Polarization of immune responses by vaccination may influence the outcome of future infections. Epidemiologic studies have shown that immunization with live attenuated vaccines that elicit predominantly type 1 immune responses, such as M. bovis BCG and measles vaccine had a non-specific beneficial effect on childhood survival. In contrast, diphtheria-pertussis-toxoid (DPT) vaccine, which primarily elicits type 2 immune responses, had the opposite effect (Kristensen et al., 2000; Garly et al., 2003; Shann, 2004; Roth et al., 2005). Despite controlling for the vaccine preventable infections, it was difficult to prove a true causal relationship between vaccination and survival because the specific cause of death in most of the children was not well established in these studies. However, it is tempting to speculate that the persistent immunomodulatory properties of these vaccines may impact host susceptibility to infections. Type 1-polarized immune responses may be effective against many childhood pathogens commonly encountered in the developing world (Shann, 2004).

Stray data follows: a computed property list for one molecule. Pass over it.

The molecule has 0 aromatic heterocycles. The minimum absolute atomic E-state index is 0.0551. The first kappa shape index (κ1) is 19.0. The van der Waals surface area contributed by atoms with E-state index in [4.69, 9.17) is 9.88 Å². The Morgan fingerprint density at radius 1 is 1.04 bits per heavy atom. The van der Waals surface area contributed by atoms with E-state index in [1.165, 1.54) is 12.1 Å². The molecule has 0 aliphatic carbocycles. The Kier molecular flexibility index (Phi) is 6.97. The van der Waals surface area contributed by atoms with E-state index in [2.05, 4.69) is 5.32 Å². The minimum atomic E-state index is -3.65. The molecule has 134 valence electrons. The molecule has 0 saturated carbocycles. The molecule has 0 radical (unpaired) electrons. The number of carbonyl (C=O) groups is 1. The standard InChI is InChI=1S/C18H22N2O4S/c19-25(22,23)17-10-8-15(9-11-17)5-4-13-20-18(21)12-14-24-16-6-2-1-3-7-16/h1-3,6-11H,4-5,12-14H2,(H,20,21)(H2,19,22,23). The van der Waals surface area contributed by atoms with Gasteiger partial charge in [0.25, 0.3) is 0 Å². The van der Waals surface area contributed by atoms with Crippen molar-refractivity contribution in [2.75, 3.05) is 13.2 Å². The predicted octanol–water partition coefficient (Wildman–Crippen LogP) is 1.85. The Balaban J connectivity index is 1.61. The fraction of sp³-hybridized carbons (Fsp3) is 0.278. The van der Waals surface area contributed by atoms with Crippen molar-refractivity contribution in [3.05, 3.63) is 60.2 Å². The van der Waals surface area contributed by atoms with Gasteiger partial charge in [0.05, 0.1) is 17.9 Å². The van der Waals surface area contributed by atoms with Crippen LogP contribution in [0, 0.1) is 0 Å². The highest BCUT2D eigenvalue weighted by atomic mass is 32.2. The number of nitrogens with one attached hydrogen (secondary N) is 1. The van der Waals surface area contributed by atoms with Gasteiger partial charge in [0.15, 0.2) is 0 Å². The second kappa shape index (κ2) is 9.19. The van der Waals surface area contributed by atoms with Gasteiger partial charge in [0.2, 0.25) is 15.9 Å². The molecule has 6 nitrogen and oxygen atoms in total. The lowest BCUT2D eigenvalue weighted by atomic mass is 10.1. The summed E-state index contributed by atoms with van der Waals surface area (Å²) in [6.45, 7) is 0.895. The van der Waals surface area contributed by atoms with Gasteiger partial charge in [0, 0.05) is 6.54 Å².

The effect of systemic polarized responses elicited by chronic infections may have implications beyond the field of infectious diseases. In particular, the ‘hygiene hypothesis’ argues that the dramatic rise in atopic disorders observed in industrialized countries over the last few decades may be related to a decline in infectious diseases resulting from improved living standards and immunization programmes (Strachan, 1989; Yazdanbakhsh et al., 2002). The relative paucity of allergic diseases in developing countries supports this concept. Susceptibility to allergic diseases may result from a combination of genetic and environmental factors. For example, it has been demonstrated that Hepatitis A virus may protect against atopy in individuals who carry a particular variant of the gene that encodes TIM-1, a glycoprotein that co-stimulates T cell activation and has been implicated in atopic diseases (McIntire et al., 2003). It has been proposed that TIM-1, which is a receptor for hepatitis A, facilitates entry in to TIM-1 cells, leading to deletion of Th2 cells and a reduction in asthma.